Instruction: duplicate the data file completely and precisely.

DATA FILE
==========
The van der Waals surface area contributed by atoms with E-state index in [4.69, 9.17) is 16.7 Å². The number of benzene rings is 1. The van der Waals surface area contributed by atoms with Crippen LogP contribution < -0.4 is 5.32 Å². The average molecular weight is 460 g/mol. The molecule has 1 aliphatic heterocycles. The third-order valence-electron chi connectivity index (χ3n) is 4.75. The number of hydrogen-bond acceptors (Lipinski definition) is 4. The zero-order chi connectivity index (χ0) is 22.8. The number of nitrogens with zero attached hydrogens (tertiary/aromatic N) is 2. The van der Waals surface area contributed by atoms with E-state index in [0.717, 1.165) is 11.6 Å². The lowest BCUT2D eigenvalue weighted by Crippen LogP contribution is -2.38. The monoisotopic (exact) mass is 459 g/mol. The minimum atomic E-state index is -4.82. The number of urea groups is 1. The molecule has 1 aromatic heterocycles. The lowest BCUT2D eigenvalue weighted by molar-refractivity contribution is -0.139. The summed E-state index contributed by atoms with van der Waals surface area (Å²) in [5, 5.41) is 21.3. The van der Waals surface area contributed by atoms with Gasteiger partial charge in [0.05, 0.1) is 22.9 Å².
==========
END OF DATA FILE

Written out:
The van der Waals surface area contributed by atoms with E-state index in [4.69, 9.17) is 16.7 Å². The number of benzene rings is 1. The van der Waals surface area contributed by atoms with Crippen LogP contribution < -0.4 is 5.32 Å². The average molecular weight is 460 g/mol. The molecule has 1 aliphatic heterocycles. The third-order valence-electron chi connectivity index (χ3n) is 4.75. The number of hydrogen-bond acceptors (Lipinski definition) is 4. The zero-order chi connectivity index (χ0) is 22.8. The number of nitrogens with zero attached hydrogens (tertiary/aromatic N) is 2. The van der Waals surface area contributed by atoms with E-state index in [0.717, 1.165) is 11.6 Å². The lowest BCUT2D eigenvalue weighted by Crippen LogP contribution is -2.38. The monoisotopic (exact) mass is 459 g/mol. The minimum atomic E-state index is -4.82. The number of urea groups is 1. The molecule has 1 aromatic heterocycles. The lowest BCUT2D eigenvalue weighted by molar-refractivity contribution is -0.139. The summed E-state index contributed by atoms with van der Waals surface area (Å²) in [5, 5.41) is 21.3. The van der Waals surface area contributed by atoms with Gasteiger partial charge in [0.05, 0.1) is 22.9 Å².